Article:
Discussing what is required to meet the burden of showing actual substantial prejudice, the South Carolina Supreme Court elucidated recently that “the defendant must identify the evidence and expected content of the evidence with specificity, as well as show that he made serious efforts to obtain the evidence and that it was not available from other source[s].” State v. Lee, 375 S.C. 394, 653 S.E.2d 259, 261 (2007). In Lee, the defendant was charged with sexually abusing his two stepdaughters twelve years earlier. Because the alleged victims had been removed by the Department of Social Services after the initial reports of abuse but then returned to the home within a matter of several months, the defendant argued that evidence of the state agency's investigation was critical to his defense. Lee, 653 S.E.2d at 261. In concluding that the defendant had established actual substantial prejudice from the preindictment delay, the appellate court found the following facts determinative:
Lee had no record of the previous DSS investigation into the alleged abuse. He could not gain access to evidence concerning the Department of Juvenile Justice investigating officer or records from the family court proceedings. Because Lee never had access to these records, it was admittedly difficult for him to accurately identify specific pieces of evidence that would have exonerated him. Nonetheless, the absence of any contemporaneous evidence prejudiced Lee's ability to defend himself, as he had no ability to cross-examine the State's witnesses nor obtain items of exculpatory evidence. The missing evidence, although possibly damaging, on balance would have likely benefited [sic] Lee because it would have revealed the State's justification for placing the stepchildren back in the home with Lee and revealed why the State did not prosecute him in 1988 or 1989.
Id. at 261 (emphasis in original). While Petitioner argued that the Lee case is on all fours with his case, that remains to be seen as he has yet to offer anything but conclusory allegations regarding the prejudice that he has suffered due to the delay involved in this case.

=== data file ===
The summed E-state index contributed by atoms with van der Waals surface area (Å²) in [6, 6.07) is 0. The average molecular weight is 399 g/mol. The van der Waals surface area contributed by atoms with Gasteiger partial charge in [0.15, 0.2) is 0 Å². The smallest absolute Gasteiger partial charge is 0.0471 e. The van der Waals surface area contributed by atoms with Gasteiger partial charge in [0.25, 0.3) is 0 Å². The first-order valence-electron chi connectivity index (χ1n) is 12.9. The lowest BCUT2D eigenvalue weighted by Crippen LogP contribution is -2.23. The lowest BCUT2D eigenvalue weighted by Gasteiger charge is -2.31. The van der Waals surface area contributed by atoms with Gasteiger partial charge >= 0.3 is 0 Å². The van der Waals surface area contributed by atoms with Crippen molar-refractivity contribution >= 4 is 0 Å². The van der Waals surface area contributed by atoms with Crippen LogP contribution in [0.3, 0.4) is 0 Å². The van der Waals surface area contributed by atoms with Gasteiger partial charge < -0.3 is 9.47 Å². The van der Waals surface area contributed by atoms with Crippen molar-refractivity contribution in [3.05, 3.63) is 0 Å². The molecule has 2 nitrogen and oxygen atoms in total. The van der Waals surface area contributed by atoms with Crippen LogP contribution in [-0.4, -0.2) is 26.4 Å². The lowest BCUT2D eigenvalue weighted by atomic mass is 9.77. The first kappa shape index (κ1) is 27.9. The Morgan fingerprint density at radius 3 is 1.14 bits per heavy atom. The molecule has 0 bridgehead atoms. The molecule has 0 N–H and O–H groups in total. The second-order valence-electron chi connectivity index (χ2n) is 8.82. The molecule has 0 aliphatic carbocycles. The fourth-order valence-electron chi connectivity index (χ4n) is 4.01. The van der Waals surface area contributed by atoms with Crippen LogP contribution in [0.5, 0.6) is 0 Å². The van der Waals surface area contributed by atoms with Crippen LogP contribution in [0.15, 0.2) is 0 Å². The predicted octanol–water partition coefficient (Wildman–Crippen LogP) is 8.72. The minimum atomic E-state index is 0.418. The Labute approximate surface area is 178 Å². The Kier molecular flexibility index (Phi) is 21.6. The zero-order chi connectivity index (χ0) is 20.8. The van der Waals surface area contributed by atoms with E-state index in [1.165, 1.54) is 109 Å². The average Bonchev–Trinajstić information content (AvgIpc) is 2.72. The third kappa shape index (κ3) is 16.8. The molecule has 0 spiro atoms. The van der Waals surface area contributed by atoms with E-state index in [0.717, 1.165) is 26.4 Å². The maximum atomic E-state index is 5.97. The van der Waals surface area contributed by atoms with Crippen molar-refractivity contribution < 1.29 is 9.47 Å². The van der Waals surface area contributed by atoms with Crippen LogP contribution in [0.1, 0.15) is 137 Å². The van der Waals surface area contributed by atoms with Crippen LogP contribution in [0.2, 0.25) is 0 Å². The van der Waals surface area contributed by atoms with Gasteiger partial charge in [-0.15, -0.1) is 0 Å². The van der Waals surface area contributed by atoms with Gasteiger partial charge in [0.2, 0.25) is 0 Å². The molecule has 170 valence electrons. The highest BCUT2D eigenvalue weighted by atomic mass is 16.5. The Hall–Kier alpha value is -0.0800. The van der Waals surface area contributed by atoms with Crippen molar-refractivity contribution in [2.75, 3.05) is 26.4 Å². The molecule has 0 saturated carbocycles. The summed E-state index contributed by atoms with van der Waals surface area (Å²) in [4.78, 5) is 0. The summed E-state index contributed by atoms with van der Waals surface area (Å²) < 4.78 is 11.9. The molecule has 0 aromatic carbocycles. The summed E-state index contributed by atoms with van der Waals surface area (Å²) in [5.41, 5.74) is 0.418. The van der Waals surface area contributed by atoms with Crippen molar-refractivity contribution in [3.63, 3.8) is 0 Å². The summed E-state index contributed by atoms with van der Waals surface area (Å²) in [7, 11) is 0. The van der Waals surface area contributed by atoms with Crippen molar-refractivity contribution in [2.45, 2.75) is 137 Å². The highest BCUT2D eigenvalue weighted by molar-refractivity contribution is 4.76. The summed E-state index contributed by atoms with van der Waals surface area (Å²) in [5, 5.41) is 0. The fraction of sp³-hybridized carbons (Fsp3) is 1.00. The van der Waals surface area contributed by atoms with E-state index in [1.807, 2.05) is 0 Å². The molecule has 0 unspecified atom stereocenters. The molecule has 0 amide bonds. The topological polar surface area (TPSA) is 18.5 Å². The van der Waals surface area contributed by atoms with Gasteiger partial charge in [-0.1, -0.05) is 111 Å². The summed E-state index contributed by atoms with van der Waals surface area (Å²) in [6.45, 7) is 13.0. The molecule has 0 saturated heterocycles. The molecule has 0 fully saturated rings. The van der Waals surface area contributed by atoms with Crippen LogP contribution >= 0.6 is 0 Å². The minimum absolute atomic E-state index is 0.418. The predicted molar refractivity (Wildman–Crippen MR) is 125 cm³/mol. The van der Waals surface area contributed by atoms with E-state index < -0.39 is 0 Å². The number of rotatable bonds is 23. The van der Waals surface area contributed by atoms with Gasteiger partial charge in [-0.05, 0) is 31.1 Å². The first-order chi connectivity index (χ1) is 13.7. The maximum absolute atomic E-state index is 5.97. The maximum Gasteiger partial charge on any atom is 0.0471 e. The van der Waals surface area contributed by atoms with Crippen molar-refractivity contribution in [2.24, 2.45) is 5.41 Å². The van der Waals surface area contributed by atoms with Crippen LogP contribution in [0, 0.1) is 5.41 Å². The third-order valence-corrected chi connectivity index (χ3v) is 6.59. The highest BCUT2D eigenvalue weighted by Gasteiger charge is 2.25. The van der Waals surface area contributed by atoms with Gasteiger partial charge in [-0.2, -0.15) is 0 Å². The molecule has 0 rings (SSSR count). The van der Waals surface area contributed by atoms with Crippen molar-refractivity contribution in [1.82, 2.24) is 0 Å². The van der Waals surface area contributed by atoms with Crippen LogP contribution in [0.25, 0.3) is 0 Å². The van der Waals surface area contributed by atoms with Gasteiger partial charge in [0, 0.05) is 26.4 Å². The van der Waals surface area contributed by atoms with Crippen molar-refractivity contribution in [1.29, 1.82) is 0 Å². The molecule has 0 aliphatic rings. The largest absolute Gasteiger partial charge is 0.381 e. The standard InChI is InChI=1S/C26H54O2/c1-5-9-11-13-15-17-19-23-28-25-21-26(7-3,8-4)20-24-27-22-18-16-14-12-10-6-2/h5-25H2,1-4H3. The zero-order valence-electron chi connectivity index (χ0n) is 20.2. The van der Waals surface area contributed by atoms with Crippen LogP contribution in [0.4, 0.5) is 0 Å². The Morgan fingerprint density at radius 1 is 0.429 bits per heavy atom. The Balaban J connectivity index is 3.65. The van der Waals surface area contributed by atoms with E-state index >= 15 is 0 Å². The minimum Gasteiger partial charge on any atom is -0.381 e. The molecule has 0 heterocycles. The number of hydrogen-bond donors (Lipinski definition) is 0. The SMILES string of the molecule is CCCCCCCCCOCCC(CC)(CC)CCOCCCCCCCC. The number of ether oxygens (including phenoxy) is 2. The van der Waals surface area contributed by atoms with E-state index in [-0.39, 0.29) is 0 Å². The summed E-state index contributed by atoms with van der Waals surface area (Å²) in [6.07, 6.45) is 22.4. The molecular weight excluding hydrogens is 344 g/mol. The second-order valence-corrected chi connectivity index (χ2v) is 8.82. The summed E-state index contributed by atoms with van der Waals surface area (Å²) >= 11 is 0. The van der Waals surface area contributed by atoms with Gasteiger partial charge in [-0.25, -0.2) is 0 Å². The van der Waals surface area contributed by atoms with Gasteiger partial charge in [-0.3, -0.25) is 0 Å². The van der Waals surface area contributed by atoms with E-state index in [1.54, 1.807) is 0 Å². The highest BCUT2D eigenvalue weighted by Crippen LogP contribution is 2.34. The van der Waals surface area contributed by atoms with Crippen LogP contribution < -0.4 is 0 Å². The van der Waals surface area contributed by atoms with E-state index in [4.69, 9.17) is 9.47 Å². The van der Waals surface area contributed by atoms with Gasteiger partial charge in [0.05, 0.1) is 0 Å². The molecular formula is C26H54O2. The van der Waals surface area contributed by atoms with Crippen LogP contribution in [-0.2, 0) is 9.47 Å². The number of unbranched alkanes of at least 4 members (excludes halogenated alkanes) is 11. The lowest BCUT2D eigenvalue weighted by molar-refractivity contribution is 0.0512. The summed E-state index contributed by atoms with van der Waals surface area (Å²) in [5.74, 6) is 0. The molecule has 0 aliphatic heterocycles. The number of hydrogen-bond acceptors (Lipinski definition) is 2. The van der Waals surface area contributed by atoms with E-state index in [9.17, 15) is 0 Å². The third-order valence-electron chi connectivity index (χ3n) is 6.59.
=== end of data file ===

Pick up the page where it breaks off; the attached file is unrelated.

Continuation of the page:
As discussed above, the circuit court is required to hold an evidentiary hearing to apply the legal principles that we are adopting through this opinion. If Petitioner is able to meet his burden of demonstrating actual substantial prejudice, then the trial court should proceed to consider the reasons offered by the State for the delay and determine, after weighing the tendered justifications against the demonstrated prejudice, if due process was denied based on the preindictment delay. That determination, as we counseled above, is to be made with reference to the critical considerations that the United States Supreme Court stressed in Lovasco: “whether the action complained of ․ violates those ‘fundamental conceptions of justice which lie at the base of our civil and political institutions'․ and which define ‘the community's sense of fair play and decency.’ ” 431 U.S. at 790, 97 S.Ct. 2044 (citations omitted).
Based on the foregoing, we grant a writ of prohibition as moulded.
Writ granted as moulded.
1. At the time the Petition for a Writ of Prohibition was lodged with this Court, the trial date was set for January 6, 2009.
2. The State was informed of the offenses at issue in 1995 and the indictment was issued on July 15, 2008.
3. See U.S. Const. amend. V; W.Va. Const. art. III, § 10.
4. All of the counts charge Petitioner with either sexual assault in the first degree, incest, sexual abuse by a custodian, or sexual assault in the third degree.
5. As is our custom with sensitive domestic or juvenile matters, we identity the alleged victim by initials. See State ex rel. Dep't of Human Servs. v. Cheryl M., 177 W.Va. 688, 689 n. 1, 356 S.E.2d 181, 182 n. 1 (1987).
6. The trial court ruled that Petitioner could renew his arguments of prejudice at a later time.
7. Given intervening rulings that require contemporaneous prosecution of charges arising from a single criminal event, we observed the unlikelihood of another case factually analogous to Hey. 269 S.E.2d at 398.